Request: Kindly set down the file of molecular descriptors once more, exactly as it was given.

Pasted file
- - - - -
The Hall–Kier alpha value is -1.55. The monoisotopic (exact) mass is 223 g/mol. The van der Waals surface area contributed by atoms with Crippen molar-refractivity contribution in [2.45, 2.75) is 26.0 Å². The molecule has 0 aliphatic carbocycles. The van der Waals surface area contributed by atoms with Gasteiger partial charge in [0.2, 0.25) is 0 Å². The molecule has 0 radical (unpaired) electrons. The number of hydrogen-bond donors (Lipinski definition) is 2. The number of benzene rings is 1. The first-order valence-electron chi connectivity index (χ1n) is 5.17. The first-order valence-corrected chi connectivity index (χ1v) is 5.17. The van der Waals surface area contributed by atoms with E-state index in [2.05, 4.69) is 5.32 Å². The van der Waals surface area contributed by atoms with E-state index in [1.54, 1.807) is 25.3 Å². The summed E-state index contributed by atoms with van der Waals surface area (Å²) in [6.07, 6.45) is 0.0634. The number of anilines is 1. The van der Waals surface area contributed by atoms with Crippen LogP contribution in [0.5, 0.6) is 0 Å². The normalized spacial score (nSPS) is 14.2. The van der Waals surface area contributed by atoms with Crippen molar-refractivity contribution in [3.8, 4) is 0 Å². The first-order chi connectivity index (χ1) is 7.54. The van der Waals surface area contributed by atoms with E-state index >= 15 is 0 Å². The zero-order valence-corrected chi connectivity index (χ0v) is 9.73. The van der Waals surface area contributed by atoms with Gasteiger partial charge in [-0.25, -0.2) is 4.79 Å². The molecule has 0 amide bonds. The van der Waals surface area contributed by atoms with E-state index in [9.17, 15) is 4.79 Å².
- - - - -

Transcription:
The Hall–Kier alpha value is -1.55. The monoisotopic (exact) mass is 223 g/mol. The van der Waals surface area contributed by atoms with Crippen molar-refractivity contribution in [2.45, 2.75) is 26.0 Å². The molecule has 0 aliphatic carbocycles. The van der Waals surface area contributed by atoms with Gasteiger partial charge in [0.2, 0.25) is 0 Å². The molecule has 0 radical (unpaired) electrons. The number of hydrogen-bond donors (Lipinski definition) is 2. The number of benzene rings is 1. The first-order valence-electron chi connectivity index (χ1n) is 5.17. The first-order valence-corrected chi connectivity index (χ1v) is 5.17. The van der Waals surface area contributed by atoms with E-state index in [2.05, 4.69) is 5.32 Å². The van der Waals surface area contributed by atoms with E-state index in [1.54, 1.807) is 25.3 Å². The summed E-state index contributed by atoms with van der Waals surface area (Å²) in [6.07, 6.45) is 0.0634. The number of anilines is 1. The van der Waals surface area contributed by atoms with Crippen LogP contribution in [0.5, 0.6) is 0 Å². The normalized spacial score (nSPS) is 14.2. The van der Waals surface area contributed by atoms with Crippen molar-refractivity contribution in [3.8, 4) is 0 Å². The first-order chi connectivity index (χ1) is 7.54. The van der Waals surface area contributed by atoms with E-state index >= 15 is 0 Å². The zero-order valence-corrected chi connectivity index (χ0v) is 9.73. The van der Waals surface area contributed by atoms with Gasteiger partial charge in [-0.25, -0.2) is 4.79 Å². The molecule has 0 amide bonds. The van der Waals surface area contributed by atoms with E-state index in [9.17, 15) is 4.79 Å².